INDIANAPOLIS — The Indianapolis Metropolitan Police Department has launched a digital series showcasing firsthand experiences that officers face in order to keep Hoosiers safe.
The series, titled "Sworn to Serve," gives a behind-the-scenes look through body cameras at the work done by IMPD officers.
The first episode details an incident that happened June 3, 2021 on the city's east side, near East 38th Street and North Franklin Road.
Officers got a call about shots fired in the area, so they checked a city camera and saw a person sitting in the street as vehicles drove by.
The first officer to get to the scene blocked oncoming traffic with his vehicle as he asked the man what he was doing. The officer asked the man to move to the sidewalk because he was blocking traffic, but the man did not comply.
The person's face has been blurred out, as well as audio of his name and birthdate, to maintain the focus on the officers’ actions.
After nearly 10 minutes, the man agrees to get out of the street and talk with the three responding officers on the sidewalk. He asks officers to stay 12 feet away from him, which they agree to.
A Mobile Crisis Assistance Team member and an IMPD officer offered the get the man Gatorade and food from the gas station, but the man started walking away.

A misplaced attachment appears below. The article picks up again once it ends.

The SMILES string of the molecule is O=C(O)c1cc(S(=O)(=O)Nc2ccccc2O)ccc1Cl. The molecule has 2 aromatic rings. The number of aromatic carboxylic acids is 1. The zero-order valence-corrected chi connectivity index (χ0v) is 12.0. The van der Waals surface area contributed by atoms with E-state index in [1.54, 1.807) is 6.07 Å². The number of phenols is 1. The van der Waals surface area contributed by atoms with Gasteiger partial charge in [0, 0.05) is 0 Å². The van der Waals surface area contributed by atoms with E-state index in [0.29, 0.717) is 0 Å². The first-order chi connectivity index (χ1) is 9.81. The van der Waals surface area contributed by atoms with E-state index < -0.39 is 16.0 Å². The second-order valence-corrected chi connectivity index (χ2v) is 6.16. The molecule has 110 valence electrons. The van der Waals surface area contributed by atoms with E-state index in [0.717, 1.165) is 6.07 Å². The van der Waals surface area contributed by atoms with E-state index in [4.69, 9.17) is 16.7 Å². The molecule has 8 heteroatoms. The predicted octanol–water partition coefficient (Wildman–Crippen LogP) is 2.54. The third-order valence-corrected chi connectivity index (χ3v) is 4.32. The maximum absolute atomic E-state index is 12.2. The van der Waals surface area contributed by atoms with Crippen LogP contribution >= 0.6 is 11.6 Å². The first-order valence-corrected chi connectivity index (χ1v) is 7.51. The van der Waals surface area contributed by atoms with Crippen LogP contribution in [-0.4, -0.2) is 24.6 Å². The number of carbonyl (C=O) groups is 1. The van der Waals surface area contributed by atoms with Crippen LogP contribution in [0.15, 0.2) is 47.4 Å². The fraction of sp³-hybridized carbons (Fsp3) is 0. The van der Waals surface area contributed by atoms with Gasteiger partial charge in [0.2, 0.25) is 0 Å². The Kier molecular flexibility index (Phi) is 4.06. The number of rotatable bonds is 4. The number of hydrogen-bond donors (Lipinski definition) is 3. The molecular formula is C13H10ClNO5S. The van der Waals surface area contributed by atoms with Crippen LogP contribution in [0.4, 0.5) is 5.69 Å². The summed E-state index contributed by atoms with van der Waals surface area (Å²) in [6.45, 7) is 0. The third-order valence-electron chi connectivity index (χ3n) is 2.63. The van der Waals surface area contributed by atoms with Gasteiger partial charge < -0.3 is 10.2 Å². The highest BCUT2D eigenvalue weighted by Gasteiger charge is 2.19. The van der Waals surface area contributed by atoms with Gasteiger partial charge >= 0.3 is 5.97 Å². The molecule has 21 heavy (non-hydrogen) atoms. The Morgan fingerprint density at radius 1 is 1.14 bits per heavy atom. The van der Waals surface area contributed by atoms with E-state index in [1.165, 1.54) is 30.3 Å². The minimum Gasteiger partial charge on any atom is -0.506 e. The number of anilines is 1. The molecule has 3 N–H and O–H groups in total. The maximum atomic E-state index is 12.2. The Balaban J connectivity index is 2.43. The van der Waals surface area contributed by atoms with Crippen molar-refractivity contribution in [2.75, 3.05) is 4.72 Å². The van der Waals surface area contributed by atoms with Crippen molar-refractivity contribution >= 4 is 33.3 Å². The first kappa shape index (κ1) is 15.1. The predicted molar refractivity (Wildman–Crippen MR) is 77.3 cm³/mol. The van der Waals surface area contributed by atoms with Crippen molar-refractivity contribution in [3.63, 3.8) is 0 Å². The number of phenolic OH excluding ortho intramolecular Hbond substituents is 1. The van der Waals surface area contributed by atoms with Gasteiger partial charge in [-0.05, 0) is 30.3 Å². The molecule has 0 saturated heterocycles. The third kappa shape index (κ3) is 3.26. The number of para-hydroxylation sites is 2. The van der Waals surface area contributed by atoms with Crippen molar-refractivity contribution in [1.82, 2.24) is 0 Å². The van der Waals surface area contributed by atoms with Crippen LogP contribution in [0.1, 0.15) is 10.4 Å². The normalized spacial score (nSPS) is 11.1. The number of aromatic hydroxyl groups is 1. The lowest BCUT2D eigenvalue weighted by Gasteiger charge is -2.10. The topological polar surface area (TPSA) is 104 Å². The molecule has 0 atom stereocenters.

Then, officers placed the man in handcuffs, believing him to be mentally ill and a danger to himself. The video explains this process is called "immediate detention" and is used when officers determine an individual requires medical attention or evaluation for their own safety or the safety of others.
The man was taken to a local hospital for evaluation without further incident.
IMPD officers have been equipped with body cameras since 2020. According to IMPD, the cameras begin recording automatically after certain triggers, such as when an officer draws a gun from its holster, begins to run, lies flat for 10 seconds, activates lights or sirens in the squad car or begins violently shaking.
IMPD said the recordings have already been instrumental in the department’s investigations and in improving IMPD’s transparency and accountability.
What other people are reading:
- Total COVID-19 cases rise to 71 at Tokyo Olympics
- Indianapolis HGTV star 'pranks' porch pirates
- As schools prepare to resume classes, some parents raise concerns over mask policies
- He's 2 years old. She's about to turn 100. They've formed a friendship across a backyard fence you have to see
- Mother of Indiana Olympian 'heartbroken' to have to watch Games from afar